Information from publishers
    'Disaster and Death in Japan: Responses to the Flight JL123 Crash' in Suzuki, H. (ed.), Death and Dying in Contemporary Japan: Shifting Social Structures and Values, Routledge (2012), pp202-225. ISBN 978-0415631907 (Hb), 978-1-13-881565-0 (Pb)
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    Contribution to the chapter 'Contrasting Experiences of Growth and Decline in Regional Japan', in Japan's Shrinking Regions in the 21st Century: Contemporary Responses to Depopulation and Socioeconomic Decline by P. Matanle and A. Rausch with the Shrinking Regions Research Group (eds.), Cambria Press (2011), pp131-154, ISBN 9781604977585.
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    The Shinkansen's Local Impact, Social Science Japan Journal 2010, doi: 10.1093/ssjj/jyq004, February 2010.
    From polling station to political station? Politics and the shinkansen, Japan Forum, Volume 18, Number 1 / March 2006, pages 45-63.
    'Mad in Japan: Only Joking?' in Kondo K (ed.) Yuganda Kagami-ni Utsutta Nihon – Japan Reflected in a Cracked Mirror, Tokyo: GNAC (2005), ISBN 4-9902856-0-3, pp250—8 (Japanese translation 'Hon no Jōdan desuyo!' also in same book on pages 113-20).
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    'The Third Great Reform of the Japanese Education System: Success in the 1980s Onwards", in Can the Japanese Change Their Education System? by R. Goodman and D. Phillips (eds.), Symposium Books (2003), pp73-85, ISBN 1-873927-59-2.

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    Articles available online from other sites

    Articles available online from this site

    This contains a selection of articles that I have written - some of which have not been published elsewhere. These articles were written with very different audiences in mind, which accounts for the different writing styles & levels of information.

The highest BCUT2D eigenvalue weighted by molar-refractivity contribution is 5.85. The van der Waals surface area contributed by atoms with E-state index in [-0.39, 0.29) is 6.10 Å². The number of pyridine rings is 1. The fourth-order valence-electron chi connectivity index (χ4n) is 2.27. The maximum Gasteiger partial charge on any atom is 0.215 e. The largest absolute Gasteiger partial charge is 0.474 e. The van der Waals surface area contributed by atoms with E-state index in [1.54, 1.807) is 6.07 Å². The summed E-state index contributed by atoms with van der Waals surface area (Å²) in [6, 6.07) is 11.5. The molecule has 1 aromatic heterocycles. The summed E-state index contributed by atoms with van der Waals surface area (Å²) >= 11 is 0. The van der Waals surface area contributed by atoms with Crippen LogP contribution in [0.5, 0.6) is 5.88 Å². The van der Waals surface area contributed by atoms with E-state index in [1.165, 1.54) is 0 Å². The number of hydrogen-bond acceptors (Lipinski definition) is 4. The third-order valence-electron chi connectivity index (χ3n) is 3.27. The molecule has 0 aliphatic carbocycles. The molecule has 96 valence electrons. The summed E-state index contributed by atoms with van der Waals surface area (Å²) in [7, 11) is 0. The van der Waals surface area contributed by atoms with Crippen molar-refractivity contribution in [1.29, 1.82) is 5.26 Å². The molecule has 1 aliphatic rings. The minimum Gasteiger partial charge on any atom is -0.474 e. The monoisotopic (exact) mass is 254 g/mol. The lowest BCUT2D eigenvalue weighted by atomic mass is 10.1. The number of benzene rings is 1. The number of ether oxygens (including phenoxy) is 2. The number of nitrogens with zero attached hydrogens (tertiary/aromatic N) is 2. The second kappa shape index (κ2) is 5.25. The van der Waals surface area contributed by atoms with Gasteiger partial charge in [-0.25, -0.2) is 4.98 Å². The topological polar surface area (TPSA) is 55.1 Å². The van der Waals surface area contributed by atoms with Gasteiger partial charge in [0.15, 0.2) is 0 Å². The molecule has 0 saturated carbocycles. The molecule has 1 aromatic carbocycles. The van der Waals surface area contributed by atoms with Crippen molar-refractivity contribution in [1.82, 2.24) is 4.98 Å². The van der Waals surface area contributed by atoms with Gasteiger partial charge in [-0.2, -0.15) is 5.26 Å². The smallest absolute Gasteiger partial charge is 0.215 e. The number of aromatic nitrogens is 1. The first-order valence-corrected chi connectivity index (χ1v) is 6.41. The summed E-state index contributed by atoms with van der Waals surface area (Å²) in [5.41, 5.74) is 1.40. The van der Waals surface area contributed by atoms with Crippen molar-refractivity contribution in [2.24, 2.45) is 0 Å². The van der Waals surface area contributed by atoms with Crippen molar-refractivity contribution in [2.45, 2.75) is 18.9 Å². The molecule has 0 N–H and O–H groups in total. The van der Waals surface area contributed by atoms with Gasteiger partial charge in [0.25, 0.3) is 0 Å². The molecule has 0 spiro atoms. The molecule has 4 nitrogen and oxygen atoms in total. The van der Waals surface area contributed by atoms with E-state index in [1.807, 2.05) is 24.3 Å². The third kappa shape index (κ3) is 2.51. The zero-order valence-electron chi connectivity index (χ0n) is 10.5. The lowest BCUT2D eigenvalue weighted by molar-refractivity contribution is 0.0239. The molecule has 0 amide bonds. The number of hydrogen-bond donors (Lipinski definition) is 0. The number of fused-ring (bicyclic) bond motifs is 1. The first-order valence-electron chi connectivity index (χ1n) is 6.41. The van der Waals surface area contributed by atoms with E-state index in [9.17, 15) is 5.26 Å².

Other publications

    • ‘Conflicting and Complementary Demands after a Disaster: The Different Faces of Remembering the JL123 Crash’, Kamizono, Journal of the Meiji Jingu Intercultural Research Institute, No. 20, November 2018, 151-9.
    • ‘Researching Japan’s Worst Plane Crash’, JAWS (Japan Anthropology Workshop) Newsletter, No.42, April 2008, ISSN 1356-5631, 38-40.
    • Bullets and Trains: Exporting Japan’s Shinkansen to China and Taiwan, Japan Focus, March 2007.
    • Igirisu-ga hitsuyō-to suru mono – sore-wa shinkansen, kōkyō kōtsu no nichiei hikaku’, Comparative Law and Culture (Surugadai University Institute of Comparative Law Bulletin), Issue 14, 2006, 55-69.
    • ‘Shinkansen: Pioneering High Speed Railway’, The Slough & Windsor Triangle, No.70, September 2006, 12-13.
    • 'High-speed trains in Japan', Railway Strategies, Issue 37, June/July 2006, ISSN 1467-0399, 111-113.
    • 'All Change', The World Today, Vol. 62, Numbers 8 & 9, Aug/Sep 2006 (2006), 28-9.
    • 'The Election of Ishihara: A Symbol of Rising Nationalism in Japan?, Royal Institute of International Affairs, Briefing Paper, New Series No. 7, November, 1999.
    • 'The Election of Ishihara: A Symbol of Rising Nationalism in Japan?', East Asia Research Review, Proceedings of the First UK Post-Graduate Conference in East Asian Studies, British Association of Japanese Studies, July 1999.


    Thesis & Dissertation

    • PhD Thesis: Nakasone Yasuhiro and Japanese Education Reform: A Revisionist View (1998)
    • Undergraduate Dissertation: Football in Japan: Land of the Rising Football (1993)